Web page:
Preparing to Speak

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In the public speaking I have done in my career, I have learned some principles that have guided my preparation.  Perhaps they will be helpful to you.

1.  Know who you are as a speaker.

I don’t try to wow my listeners with high energy that lifts them out of their seats. I am not a motivational speaker; I am a content driven speaker. My presentations are not designed to entertain or excite.  Instead, they provide solid and useful information. Before accepting an invitation, I make sure the organization understands what they get when they schedule me.


2.  Find out what your audience expects.

I carefully validate what the audience and the sponsoring organization want. When I prepare to speak, I only choose topics that I am familiar with and have personal experience with. I’m not going to spend a lot of time researching areas I don’t have enough first-hand knowledge or experience.  Others who have that information are better candidates to speak on those topics. 

I am also a faith-based speaker.  When I choose a topic, I focus on examples from Scripture that will speak to the specific topic. Over the years I have enough stories in my memory bank to make excellent illustrations for most talks.

3.  Update examples and content.

I have some presentations I’ve used in some form for over 20 years.  However, my audience deserves and expects updated examples and material which they’re able to relate to.  They don’t need a history lesson that shares how it used to be.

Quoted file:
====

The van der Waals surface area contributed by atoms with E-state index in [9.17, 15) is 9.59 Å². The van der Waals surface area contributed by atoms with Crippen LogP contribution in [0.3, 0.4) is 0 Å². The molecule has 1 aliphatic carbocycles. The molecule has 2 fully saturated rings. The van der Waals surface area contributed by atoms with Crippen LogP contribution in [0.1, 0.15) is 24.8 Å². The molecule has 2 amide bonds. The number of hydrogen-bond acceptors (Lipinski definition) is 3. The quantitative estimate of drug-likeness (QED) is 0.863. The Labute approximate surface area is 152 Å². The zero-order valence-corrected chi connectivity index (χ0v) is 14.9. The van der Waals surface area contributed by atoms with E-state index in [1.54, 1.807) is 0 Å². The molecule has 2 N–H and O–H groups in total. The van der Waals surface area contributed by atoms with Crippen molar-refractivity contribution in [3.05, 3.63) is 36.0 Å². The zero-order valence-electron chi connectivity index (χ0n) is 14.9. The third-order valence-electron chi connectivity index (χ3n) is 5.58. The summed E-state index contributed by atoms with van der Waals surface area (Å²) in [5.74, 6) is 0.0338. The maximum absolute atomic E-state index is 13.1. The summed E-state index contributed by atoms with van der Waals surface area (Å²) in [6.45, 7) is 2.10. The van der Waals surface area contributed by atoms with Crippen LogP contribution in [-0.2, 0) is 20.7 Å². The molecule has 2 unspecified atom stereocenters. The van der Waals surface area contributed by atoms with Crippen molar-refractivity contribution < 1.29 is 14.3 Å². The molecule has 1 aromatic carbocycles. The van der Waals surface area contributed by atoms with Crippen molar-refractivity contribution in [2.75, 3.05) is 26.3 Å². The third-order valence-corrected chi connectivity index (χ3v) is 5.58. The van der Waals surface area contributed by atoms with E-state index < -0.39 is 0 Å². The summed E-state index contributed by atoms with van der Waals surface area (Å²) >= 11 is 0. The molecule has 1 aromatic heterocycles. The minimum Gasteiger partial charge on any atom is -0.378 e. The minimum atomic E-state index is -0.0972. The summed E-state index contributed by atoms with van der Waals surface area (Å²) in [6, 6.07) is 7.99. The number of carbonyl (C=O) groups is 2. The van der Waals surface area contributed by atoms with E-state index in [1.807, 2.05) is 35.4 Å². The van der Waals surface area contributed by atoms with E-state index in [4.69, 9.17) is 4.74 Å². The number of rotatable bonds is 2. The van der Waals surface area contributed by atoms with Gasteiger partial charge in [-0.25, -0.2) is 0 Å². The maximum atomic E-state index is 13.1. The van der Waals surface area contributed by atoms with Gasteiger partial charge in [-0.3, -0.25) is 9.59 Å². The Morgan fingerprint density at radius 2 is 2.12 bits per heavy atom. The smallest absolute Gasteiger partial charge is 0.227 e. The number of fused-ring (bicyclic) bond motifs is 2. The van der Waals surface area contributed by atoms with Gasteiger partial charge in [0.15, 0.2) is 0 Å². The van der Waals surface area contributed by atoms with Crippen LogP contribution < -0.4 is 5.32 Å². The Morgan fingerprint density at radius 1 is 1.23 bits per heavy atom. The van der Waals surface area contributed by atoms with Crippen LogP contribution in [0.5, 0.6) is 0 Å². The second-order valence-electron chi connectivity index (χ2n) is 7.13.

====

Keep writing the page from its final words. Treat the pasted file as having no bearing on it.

4.  Understand your audience.

Before I accept a speaking engagement, I ask the sponsoring organization to clarify who the audience is, what they expect and how they determine what makes a successful speaking event. If I were invited to talk about the latest tech developments, I would be a poor fit and disappoint everyone.

5.  Verify that you have useful material.

For example, once I understand what the audience wants and what topic they have asked me to speak on; I go back to one of my books or articles, pull material and use it as the basis for the text of my talk. In most circumstances I don’t want to tackle material unfamiliar to me. When I counsel authors about marketing a book they published, I recommend they speak from their book.

King Solomon wrote, “Good planning and hard work lead to prosperity, but hasty shortcuts lead to poverty.” (Proverbs 21:5, NLT) I have learned that when I follow these steps carefully, the speaking event becomes a tool God uses to bless and enrich people.  When I cut corners, not only do I disappoint myself; others leave with less than they deserve.  Good planning and no shortcuts make a difference.